In the House, GOP losses will be disproportionately large in the suburbs and among members of the Republican Main Street Partnership, the House GOP group that puts “country over party” and values “compromise over conflict,” according to its website.

Steny Hoyer's Election Night Watch List
Minority whip has a dozen races he says he will focus on for early hints

Steny Hoyer will be watching 12 races on election night. (Tom Williams/CQ Roll Call)

Steny H. Hoyer has high hopes that Democrats will take back control of the House in November and he’s trekked to 94 districts in 22 states and campaigned for 75 candidates and 37 incumbents this cycle to try and make it happen. And of those races, on Nov. 6th, there are 12 races he says he’ll be watching.

The House minority whip called five East Coast races in particular “bellwethers.” The returns will be in relatively early and they are just a few of the seats that Democrats are trying to snag from Republican control:

How Will Kavanaugh Shape the Midterms?
Debacle over his Supreme Court nomination likely to yield mixed results

Barring something unforeseen, Judge Brett Kavanaugh is likely to be confirmed to the Supreme Court. The effect on the midterms is likely to amount to a split decision. (Tom Williams/CQ Roll Call)

Assuming the FBI investigation of Judge Brett Kavanaugh doesn’t uncover some startling new information, the Senate is likely to confirm him to the Supreme Court and the political effects on the midterms could go in two different directions.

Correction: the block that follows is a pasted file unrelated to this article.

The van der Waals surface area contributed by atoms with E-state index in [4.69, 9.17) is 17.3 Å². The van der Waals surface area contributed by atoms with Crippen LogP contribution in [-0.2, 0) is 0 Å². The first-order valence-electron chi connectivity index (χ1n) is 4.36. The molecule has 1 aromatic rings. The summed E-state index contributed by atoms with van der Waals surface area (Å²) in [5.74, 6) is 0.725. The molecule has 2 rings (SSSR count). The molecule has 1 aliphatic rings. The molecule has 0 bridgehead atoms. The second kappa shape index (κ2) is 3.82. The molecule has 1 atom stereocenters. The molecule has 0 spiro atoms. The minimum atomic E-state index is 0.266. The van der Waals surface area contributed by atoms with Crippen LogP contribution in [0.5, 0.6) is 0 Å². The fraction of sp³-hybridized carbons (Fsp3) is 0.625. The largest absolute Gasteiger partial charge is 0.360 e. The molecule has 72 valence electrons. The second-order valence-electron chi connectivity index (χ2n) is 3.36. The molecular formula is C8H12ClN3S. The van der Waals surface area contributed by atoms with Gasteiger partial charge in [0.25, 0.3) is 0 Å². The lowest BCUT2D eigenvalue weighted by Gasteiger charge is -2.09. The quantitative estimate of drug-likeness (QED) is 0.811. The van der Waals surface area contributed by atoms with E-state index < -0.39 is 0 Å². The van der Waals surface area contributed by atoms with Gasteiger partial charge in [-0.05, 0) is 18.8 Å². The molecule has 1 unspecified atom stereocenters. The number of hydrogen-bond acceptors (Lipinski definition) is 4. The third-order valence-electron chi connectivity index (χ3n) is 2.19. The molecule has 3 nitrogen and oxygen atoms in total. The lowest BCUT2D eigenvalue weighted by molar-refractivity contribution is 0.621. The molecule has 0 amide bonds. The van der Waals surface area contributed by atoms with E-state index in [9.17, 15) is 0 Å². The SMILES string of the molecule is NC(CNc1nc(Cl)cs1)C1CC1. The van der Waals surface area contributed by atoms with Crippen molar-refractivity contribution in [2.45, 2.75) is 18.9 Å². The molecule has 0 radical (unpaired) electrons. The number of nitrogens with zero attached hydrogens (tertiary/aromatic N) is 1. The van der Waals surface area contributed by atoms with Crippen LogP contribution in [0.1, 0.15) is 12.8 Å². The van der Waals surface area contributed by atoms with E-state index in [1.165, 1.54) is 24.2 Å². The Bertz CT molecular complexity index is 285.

Democratic lawmakers will complain, of course, that the inquiry wasn’t thorough enough, that Kavanaugh lacks a judicial temperament, that he is too partisan to sit on the land’s highest court, and that he wasn’t completely honest with the Senate Judiciary Committee about his drinking.

Wexton Ties Comstock to Trump in First Negative Ad
Ad accuses Comstock of siding with Trump on health care

Virginia Rep. Barbara Comstock is running for re-election in a district Hillary Clinton carried by 10 points. (Bill Clark/CQ Roll Call file photo)

State Sen. Jennifer Wexton, the Democrat running in Virginia’s 10th District, is airing her first negative ad against GOP Rep. Barbara Comstock Saturday.

The ad, shared first with Roll Call, tries to tie the two-term Republican to President Donald Trump, who lost this suburban district by 10 points in 2016.

How to Read Midterm Polls
CQ on Congress Podcast, Episode 121

A voter arrives at the Philomont, Va fire station in Virginia's 10th Congressional district, Rep. Barbara Comstock's district, on primary election day in Virginia on Tuesday, June 12, 2018. (Photo By Bill Clark/CQ Roll Call)

While Washington is obsessed with the Supreme Court nomination of Brett Kavanaugh, voters — Republicans and Democrats— are more concerned about the economy, says Democratic pollster Brad Bannon, who adds that the positive top-line numbers cloak Americans' continuing economic fears.

Show Notes:

Giffords PAC Airs New TV Ad Against Comstock in Virginia
Second spot is part of $1 million ad campaign against two-term Republican in 10th District

Former Rep. Gabrielle Giffords' PAC is investing $1 million in Virginia’s 10th District against GOP Rep. Barbara Comstock. Giffords is shown here with Jennifer Wexton, Comstock's Democratic challenger. (Bill Clark/CQ Roll Call)

The gun violence prevention group founded by former Arizona Rep. Gabrielle Giffords is launching its second TV ad against Rep. Barbara Comstock, specifically going after the Virginia Republican’s ‘A’ rating from the National Rifle Association. 

The spot, debuting Wednesday and obtained first by Roll Call, opens with footage of a parent playing with a small child.